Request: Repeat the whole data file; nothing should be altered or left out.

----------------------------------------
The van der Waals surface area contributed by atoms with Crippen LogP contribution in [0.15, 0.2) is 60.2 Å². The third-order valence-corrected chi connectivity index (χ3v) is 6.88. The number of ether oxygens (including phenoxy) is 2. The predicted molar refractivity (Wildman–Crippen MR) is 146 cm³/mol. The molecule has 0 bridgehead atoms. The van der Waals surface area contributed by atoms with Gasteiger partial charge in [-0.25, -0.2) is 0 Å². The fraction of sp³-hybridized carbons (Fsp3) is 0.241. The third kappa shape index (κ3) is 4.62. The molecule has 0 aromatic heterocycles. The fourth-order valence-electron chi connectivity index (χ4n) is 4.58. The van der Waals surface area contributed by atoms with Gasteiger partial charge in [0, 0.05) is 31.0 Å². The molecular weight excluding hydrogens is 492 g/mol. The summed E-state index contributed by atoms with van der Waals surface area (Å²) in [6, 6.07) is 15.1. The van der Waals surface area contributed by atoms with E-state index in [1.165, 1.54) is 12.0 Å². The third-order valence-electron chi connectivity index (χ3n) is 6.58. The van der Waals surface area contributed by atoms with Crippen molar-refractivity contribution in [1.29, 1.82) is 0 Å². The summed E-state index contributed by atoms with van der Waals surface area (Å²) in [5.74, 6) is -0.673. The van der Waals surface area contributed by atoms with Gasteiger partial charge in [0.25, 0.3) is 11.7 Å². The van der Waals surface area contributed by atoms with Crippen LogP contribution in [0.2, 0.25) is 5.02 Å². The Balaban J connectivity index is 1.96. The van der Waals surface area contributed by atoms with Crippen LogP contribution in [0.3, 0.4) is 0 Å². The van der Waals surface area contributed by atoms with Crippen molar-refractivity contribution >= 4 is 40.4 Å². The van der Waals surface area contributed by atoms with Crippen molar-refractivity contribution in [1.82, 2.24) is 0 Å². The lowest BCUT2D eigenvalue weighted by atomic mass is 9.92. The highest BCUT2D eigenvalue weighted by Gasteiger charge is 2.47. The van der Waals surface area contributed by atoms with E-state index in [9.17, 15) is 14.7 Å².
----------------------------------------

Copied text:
The van der Waals surface area contributed by atoms with Crippen LogP contribution in [0.15, 0.2) is 60.2 Å². The third-order valence-corrected chi connectivity index (χ3v) is 6.88. The number of ether oxygens (including phenoxy) is 2. The predicted molar refractivity (Wildman–Crippen MR) is 146 cm³/mol. The molecule has 0 bridgehead atoms. The van der Waals surface area contributed by atoms with Gasteiger partial charge in [-0.25, -0.2) is 0 Å². The fraction of sp³-hybridized carbons (Fsp3) is 0.241. The third kappa shape index (κ3) is 4.62. The molecule has 0 aromatic heterocycles. The fourth-order valence-electron chi connectivity index (χ4n) is 4.58. The van der Waals surface area contributed by atoms with Gasteiger partial charge in [0, 0.05) is 31.0 Å². The molecular weight excluding hydrogens is 492 g/mol. The summed E-state index contributed by atoms with van der Waals surface area (Å²) in [6, 6.07) is 15.1. The van der Waals surface area contributed by atoms with E-state index in [1.165, 1.54) is 12.0 Å². The third-order valence-electron chi connectivity index (χ3n) is 6.58. The van der Waals surface area contributed by atoms with Crippen molar-refractivity contribution in [1.29, 1.82) is 0 Å². The summed E-state index contributed by atoms with van der Waals surface area (Å²) in [5.74, 6) is -0.673. The van der Waals surface area contributed by atoms with Gasteiger partial charge in [0.25, 0.3) is 11.7 Å². The van der Waals surface area contributed by atoms with Crippen LogP contribution in [0.2, 0.25) is 5.02 Å². The Balaban J connectivity index is 1.96. The van der Waals surface area contributed by atoms with Crippen LogP contribution in [0.3, 0.4) is 0 Å². The van der Waals surface area contributed by atoms with Crippen molar-refractivity contribution >= 4 is 40.4 Å². The van der Waals surface area contributed by atoms with Crippen molar-refractivity contribution in [1.82, 2.24) is 0 Å². The lowest BCUT2D eigenvalue weighted by atomic mass is 9.92. The highest BCUT2D eigenvalue weighted by Gasteiger charge is 2.47. The van der Waals surface area contributed by atoms with E-state index in [9.17, 15) is 14.7 Å².